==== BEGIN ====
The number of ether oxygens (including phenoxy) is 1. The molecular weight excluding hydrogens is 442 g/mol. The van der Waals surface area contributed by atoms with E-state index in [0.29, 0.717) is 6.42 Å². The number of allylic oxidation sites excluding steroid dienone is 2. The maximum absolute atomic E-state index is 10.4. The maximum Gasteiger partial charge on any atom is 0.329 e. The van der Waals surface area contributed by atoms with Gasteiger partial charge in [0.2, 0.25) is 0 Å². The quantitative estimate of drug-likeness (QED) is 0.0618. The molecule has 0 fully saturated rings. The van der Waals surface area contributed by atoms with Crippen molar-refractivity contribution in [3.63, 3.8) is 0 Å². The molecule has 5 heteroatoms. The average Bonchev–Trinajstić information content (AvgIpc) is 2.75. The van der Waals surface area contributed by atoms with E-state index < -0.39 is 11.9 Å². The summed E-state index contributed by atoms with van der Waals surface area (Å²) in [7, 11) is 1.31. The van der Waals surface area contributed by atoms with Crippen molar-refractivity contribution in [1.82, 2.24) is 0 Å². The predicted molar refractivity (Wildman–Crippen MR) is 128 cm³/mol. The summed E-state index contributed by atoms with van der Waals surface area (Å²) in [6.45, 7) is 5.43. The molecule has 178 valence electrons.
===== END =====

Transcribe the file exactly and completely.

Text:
The number of ether oxygens (including phenoxy) is 1. The molecular weight excluding hydrogens is 442 g/mol. The van der Waals surface area contributed by atoms with E-state index in [0.29, 0.717) is 6.42 Å². The number of allylic oxidation sites excluding steroid dienone is 2. The maximum absolute atomic E-state index is 10.4. The maximum Gasteiger partial charge on any atom is 0.329 e. The van der Waals surface area contributed by atoms with Gasteiger partial charge in [0.2, 0.25) is 0 Å². The quantitative estimate of drug-likeness (QED) is 0.0618. The molecule has 0 fully saturated rings. The van der Waals surface area contributed by atoms with Crippen molar-refractivity contribution in [3.63, 3.8) is 0 Å². The molecule has 5 heteroatoms. The average Bonchev–Trinajstić information content (AvgIpc) is 2.75. The van der Waals surface area contributed by atoms with E-state index < -0.39 is 11.9 Å². The summed E-state index contributed by atoms with van der Waals surface area (Å²) in [7, 11) is 1.31. The van der Waals surface area contributed by atoms with Crippen molar-refractivity contribution in [1.82, 2.24) is 0 Å². The predicted molar refractivity (Wildman–Crippen MR) is 128 cm³/mol. The summed E-state index contributed by atoms with van der Waals surface area (Å²) in [6.45, 7) is 5.43. The molecule has 178 valence electrons.